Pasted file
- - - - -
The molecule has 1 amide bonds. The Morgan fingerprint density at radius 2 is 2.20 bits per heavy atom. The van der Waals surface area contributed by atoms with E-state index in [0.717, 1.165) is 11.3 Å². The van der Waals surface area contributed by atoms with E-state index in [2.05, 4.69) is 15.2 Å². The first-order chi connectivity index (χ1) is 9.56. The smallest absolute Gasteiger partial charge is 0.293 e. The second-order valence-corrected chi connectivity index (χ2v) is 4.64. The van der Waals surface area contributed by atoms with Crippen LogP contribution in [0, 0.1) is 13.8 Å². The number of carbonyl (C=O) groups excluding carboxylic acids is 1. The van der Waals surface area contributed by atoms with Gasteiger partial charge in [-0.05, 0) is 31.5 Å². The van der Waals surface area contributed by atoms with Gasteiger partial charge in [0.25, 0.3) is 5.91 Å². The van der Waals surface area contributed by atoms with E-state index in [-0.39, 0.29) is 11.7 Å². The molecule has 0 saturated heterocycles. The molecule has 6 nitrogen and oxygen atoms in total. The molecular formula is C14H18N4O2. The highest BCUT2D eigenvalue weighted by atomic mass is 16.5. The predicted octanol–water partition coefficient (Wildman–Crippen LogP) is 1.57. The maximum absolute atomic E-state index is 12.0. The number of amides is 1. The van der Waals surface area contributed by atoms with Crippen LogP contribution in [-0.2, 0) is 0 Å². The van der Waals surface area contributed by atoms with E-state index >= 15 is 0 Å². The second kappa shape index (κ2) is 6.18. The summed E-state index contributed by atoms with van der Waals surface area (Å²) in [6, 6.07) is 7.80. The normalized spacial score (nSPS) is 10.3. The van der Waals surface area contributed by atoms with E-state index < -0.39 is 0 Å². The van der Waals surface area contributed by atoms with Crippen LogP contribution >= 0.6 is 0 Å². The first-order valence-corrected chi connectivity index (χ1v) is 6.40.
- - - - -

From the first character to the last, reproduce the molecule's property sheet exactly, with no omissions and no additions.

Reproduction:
The molecule has 1 amide bonds. The Morgan fingerprint density at radius 2 is 2.20 bits per heavy atom. The van der Waals surface area contributed by atoms with E-state index in [0.717, 1.165) is 11.3 Å². The van der Waals surface area contributed by atoms with E-state index in [2.05, 4.69) is 15.2 Å². The first-order chi connectivity index (χ1) is 9.56. The smallest absolute Gasteiger partial charge is 0.293 e. The second-order valence-corrected chi connectivity index (χ2v) is 4.64. The van der Waals surface area contributed by atoms with Crippen LogP contribution in [0, 0.1) is 13.8 Å². The number of carbonyl (C=O) groups excluding carboxylic acids is 1. The van der Waals surface area contributed by atoms with Gasteiger partial charge in [-0.05, 0) is 31.5 Å². The van der Waals surface area contributed by atoms with Gasteiger partial charge in [0.25, 0.3) is 5.91 Å². The van der Waals surface area contributed by atoms with E-state index in [-0.39, 0.29) is 11.7 Å². The molecule has 0 saturated heterocycles. The molecule has 6 nitrogen and oxygen atoms in total. The molecular formula is C14H18N4O2. The highest BCUT2D eigenvalue weighted by atomic mass is 16.5. The predicted octanol–water partition coefficient (Wildman–Crippen LogP) is 1.57. The maximum absolute atomic E-state index is 12.0. The number of amides is 1. The van der Waals surface area contributed by atoms with Crippen LogP contribution in [-0.2, 0) is 0 Å². The van der Waals surface area contributed by atoms with E-state index >= 15 is 0 Å². The second kappa shape index (κ2) is 6.18. The summed E-state index contributed by atoms with van der Waals surface area (Å²) in [6, 6.07) is 7.80. The normalized spacial score (nSPS) is 10.3. The van der Waals surface area contributed by atoms with E-state index < -0.39 is 0 Å². The van der Waals surface area contributed by atoms with Crippen LogP contribution >= 0.6 is 0 Å². The first-order valence-corrected chi connectivity index (χ1v) is 6.40.